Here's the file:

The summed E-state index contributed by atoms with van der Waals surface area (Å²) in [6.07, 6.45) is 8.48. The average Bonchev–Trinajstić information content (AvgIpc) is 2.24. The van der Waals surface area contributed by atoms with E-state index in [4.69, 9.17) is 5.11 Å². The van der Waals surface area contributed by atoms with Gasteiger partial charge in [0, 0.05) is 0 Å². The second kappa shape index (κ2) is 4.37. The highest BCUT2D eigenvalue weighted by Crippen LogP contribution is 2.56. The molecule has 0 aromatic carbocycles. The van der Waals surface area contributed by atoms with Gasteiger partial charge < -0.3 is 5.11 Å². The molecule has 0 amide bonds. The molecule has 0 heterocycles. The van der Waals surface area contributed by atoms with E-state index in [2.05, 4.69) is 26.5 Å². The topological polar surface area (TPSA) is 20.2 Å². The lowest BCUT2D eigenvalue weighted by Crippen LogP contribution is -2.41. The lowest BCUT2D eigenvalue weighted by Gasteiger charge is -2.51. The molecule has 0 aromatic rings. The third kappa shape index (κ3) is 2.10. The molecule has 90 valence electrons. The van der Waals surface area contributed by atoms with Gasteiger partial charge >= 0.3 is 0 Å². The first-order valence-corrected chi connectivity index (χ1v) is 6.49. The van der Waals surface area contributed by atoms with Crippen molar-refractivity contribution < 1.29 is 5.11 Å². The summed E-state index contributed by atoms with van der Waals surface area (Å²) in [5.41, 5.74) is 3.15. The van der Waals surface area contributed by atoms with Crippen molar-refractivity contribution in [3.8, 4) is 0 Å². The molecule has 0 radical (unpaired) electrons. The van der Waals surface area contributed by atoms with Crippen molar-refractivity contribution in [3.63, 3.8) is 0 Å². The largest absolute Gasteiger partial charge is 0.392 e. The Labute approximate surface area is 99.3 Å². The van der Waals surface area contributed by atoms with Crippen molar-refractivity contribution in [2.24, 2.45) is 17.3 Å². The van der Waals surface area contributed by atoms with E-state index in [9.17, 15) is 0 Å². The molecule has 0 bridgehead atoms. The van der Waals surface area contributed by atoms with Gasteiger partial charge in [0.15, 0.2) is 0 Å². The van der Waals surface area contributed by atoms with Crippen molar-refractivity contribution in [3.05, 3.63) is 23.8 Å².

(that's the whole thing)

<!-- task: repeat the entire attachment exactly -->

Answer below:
The summed E-state index contributed by atoms with van der Waals surface area (Å²) in [6.07, 6.45) is 8.48. The average Bonchev–Trinajstić information content (AvgIpc) is 2.24. The van der Waals surface area contributed by atoms with E-state index in [4.69, 9.17) is 5.11 Å². The van der Waals surface area contributed by atoms with Gasteiger partial charge in [0, 0.05) is 0 Å². The second kappa shape index (κ2) is 4.37. The highest BCUT2D eigenvalue weighted by Crippen LogP contribution is 2.56. The molecule has 0 aromatic carbocycles. The van der Waals surface area contributed by atoms with Gasteiger partial charge < -0.3 is 5.11 Å². The molecule has 0 amide bonds. The molecule has 0 heterocycles. The van der Waals surface area contributed by atoms with E-state index in [2.05, 4.69) is 26.5 Å². The topological polar surface area (TPSA) is 20.2 Å². The lowest BCUT2D eigenvalue weighted by Crippen LogP contribution is -2.41. The lowest BCUT2D eigenvalue weighted by Gasteiger charge is -2.51. The molecule has 0 aromatic rings. The third kappa shape index (κ3) is 2.10. The molecule has 90 valence electrons. The van der Waals surface area contributed by atoms with Gasteiger partial charge >= 0.3 is 0 Å². The first-order valence-corrected chi connectivity index (χ1v) is 6.49. The van der Waals surface area contributed by atoms with Crippen molar-refractivity contribution < 1.29 is 5.11 Å². The summed E-state index contributed by atoms with van der Waals surface area (Å²) in [5.41, 5.74) is 3.15. The van der Waals surface area contributed by atoms with Crippen molar-refractivity contribution in [3.8, 4) is 0 Å². The molecule has 0 radical (unpaired) electrons. The van der Waals surface area contributed by atoms with Crippen molar-refractivity contribution in [3.63, 3.8) is 0 Å². The largest absolute Gasteiger partial charge is 0.392 e. The Labute approximate surface area is 99.3 Å². The van der Waals surface area contributed by atoms with Crippen molar-refractivity contribution in [2.24, 2.45) is 17.3 Å². The van der Waals surface area contributed by atoms with E-state index in [9.17, 15) is 0 Å². The molecule has 0 bridgehead atoms. The van der Waals surface area contributed by atoms with Gasteiger partial charge in [0.15, 0.2) is 0 Å². The van der Waals surface area contributed by atoms with Crippen molar-refractivity contribution in [3.05, 3.63) is 23.8 Å².